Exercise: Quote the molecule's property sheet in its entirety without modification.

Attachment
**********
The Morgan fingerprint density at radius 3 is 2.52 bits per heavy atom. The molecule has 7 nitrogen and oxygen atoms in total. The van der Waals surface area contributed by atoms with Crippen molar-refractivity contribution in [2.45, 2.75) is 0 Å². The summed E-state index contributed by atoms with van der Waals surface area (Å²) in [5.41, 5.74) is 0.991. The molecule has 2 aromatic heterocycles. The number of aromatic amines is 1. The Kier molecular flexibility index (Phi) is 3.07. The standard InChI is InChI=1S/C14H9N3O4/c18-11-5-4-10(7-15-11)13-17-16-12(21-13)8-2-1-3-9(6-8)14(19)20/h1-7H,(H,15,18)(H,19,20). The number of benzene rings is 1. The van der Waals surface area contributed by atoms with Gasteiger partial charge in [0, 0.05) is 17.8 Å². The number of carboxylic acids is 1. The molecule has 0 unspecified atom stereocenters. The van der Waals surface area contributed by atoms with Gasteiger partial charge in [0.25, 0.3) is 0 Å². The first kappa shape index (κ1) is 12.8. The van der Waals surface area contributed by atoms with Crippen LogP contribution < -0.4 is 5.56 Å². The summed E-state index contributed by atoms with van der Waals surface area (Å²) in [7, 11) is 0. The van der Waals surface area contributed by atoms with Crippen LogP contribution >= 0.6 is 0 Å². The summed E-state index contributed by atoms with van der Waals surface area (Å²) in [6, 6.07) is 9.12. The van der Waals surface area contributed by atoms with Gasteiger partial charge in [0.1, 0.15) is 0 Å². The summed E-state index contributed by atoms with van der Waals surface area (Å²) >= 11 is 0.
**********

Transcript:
The Morgan fingerprint density at radius 3 is 2.52 bits per heavy atom. The molecule has 7 nitrogen and oxygen atoms in total. The van der Waals surface area contributed by atoms with Crippen molar-refractivity contribution in [2.45, 2.75) is 0 Å². The summed E-state index contributed by atoms with van der Waals surface area (Å²) in [5.41, 5.74) is 0.991. The molecule has 2 aromatic heterocycles. The number of aromatic amines is 1. The Kier molecular flexibility index (Phi) is 3.07. The standard InChI is InChI=1S/C14H9N3O4/c18-11-5-4-10(7-15-11)13-17-16-12(21-13)8-2-1-3-9(6-8)14(19)20/h1-7H,(H,15,18)(H,19,20). The number of benzene rings is 1. The van der Waals surface area contributed by atoms with Gasteiger partial charge in [0, 0.05) is 17.8 Å². The number of carboxylic acids is 1. The molecule has 0 unspecified atom stereocenters. The van der Waals surface area contributed by atoms with Gasteiger partial charge in [0.25, 0.3) is 0 Å². The first kappa shape index (κ1) is 12.8. The van der Waals surface area contributed by atoms with Crippen LogP contribution < -0.4 is 5.56 Å². The summed E-state index contributed by atoms with van der Waals surface area (Å²) in [7, 11) is 0. The van der Waals surface area contributed by atoms with Crippen LogP contribution >= 0.6 is 0 Å². The summed E-state index contributed by atoms with van der Waals surface area (Å²) in [6, 6.07) is 9.12. The van der Waals surface area contributed by atoms with Gasteiger partial charge in [0.1, 0.15) is 0 Å². The summed E-state index contributed by atoms with van der Waals surface area (Å²) >= 11 is 0.